My grandmother died before I was born. She birthed 16 or 17 children (depending on which uncle one asks), raised 14 children who survived infancy, and died a relatively young woman. My grandfather had a dysfunctional relationship with alcohol, I'm told, and there were times when the children had nothing to eat, nor shoes on their feet. The few photos I've seen of my grandmother depicted the poverty of the Great Depression, her many responsibilities, and a way of life I can only imagine. Despite the hardships of her life, in most of the photos with family members, she is laughing with someone or cuddling a baby. She especially loved spending time with her sister and her children, based on the smiles in those old, dark, grainy photos. As a parent, I've often wondered how my Grandmother persevered under such difficult conditions, and how she managed to raise so many children who grew up to have successful marriages, and large families as well. I wonder what kept her going -- was it her faith, her friends, or lessons from her own upbringing that gave her such strength? I wish I could have known her personally to understand the life she lived.
My own children are in high school and college, and I look forward to knowing my own grandchildren one day. If something happens to me before they are born, I wonder what my children would tell their children and grandchildren about the life I've led. Would they tell them I devoted my adult life to raising my family first, and took jobs I hoped would "make a difference" in the world? Would my future grandchildren know I moved across the country with my husband as a young mother, leaving behind everyone I knew, to a place we thought might hold more promise for our kids? Will my kids mention I was a vegetarian or I loved to paint? Would they know how important it was to me to be an active member of my community? Would my kids tell their children I wasn't impressed at all by a person's bank account, but instead by the degree to which their work served others? Would they know how much respect I had for nurses, teachers, firefighters, community organizers, etc.? Would they tell their children and grandchildren that my husband and I argued all the time, or that despite the arguing, we loved each other, believed in marriage, and stayed together for decades? Could my stories prevent them from making the same mistakes I've made, or would they inspire them to be more successful? Can I somehow influence those grandchildren or great-grandchildren to live fuller, more meaningful lives by sharing what I've learned, through something I do today?
As a Funeral Pre-Planning Specialist, most of my clients are very familiar with the concept of a Living Will, which establishes an "agent" who is legally empowered to make their medical decisions if they have a terminal illness, and includes their wishes for advanced-stage medical treatment. Most people are also familiar with the concept of Estate Planning and creating a legal Will, which specifies which loved ones will inherit their physical property and financial reserves after they die. Few people have ever heard of an "Ethical Will", however. An Ethical Will conveys values rather than valuables, feelings rather than furniture, untold blessings rather than unpaid bills.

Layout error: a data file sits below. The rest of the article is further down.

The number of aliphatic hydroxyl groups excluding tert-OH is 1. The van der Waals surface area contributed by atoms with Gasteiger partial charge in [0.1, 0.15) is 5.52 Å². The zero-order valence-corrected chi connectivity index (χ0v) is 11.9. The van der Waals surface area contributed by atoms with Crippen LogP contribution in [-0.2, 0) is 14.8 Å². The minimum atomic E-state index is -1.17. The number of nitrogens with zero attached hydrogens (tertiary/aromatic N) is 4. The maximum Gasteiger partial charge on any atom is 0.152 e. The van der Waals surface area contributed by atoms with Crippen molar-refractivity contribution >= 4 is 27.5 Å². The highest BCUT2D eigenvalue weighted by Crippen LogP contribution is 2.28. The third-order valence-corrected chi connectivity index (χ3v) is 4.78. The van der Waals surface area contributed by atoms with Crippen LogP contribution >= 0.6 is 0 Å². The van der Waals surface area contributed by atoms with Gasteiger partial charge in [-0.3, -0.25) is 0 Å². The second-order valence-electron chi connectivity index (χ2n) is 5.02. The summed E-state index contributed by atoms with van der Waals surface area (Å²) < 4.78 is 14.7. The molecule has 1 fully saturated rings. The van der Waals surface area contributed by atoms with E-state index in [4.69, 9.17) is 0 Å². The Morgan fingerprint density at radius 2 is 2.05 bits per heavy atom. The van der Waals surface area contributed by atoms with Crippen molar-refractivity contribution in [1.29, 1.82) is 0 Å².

Ethical wills, sometimes called "Legacy Letters" or "Zava'ah" in Hebrew, have been around for centuries. They are mentioned in several places in the Bible; Jacob, Moses and David all left their accumulated wisdom and instructions clearly articulated to their heirs. Ethical wills became a popular custom in Judaism beginning in the 12th century as a way for fathers to pass on life instructions and spiritual guidance to their children and grandchildren. (An argument could be made that the Bible itself is an ethical will, of sorts.) They remained popular throughout the 18th century, and have been recently resurrected by spiritual leaders, community leaders and health care advocates like Dr. Andrew Weil and Marion Wright Edelman. Even President Barack Obama wrote a Legacy Letter intended for his daughters in 2009.
Ethical Wills can be short or long, hand-written or typed, notarized or simply signed by the writer. They can contain any number of things you want to leave for your family to remember you by, including: lessons learned, stories, apologies, explanations, memories, advice, spiritual guidance, poetry, blessings, expressions of gratitude, favorite photos or mementos, quotes, love letters -- whatever you wish. An Ethical Will may be in the form of a document, a song, a scrapbook, a poem, a box of mementos with notes, etc. Ethical Wills can be shared while you are living, or left behind to be found after your death. (If you leave it for after your death, be sure it will be in a place to be found easily.)
Your Ethical Will might have far-reaching implications for those you leave behind. Make sure it is inspiring and encouraging so that it will lift up those who need it most -- as well as honors your own personal legacy. The gift of an Ethical Will is literally the "gift that keeps on giving" as your wisdom -- and your love -- is passed on for generations to come.
Nancy Cronk is a public speaker, writer, and Inter-faith Funeral Pre-Planning Specialist in Denver, CO, who would love to speak to your organization and provide attendees with a free funeral pre-planning guide. She can be reached at 720-341-8964.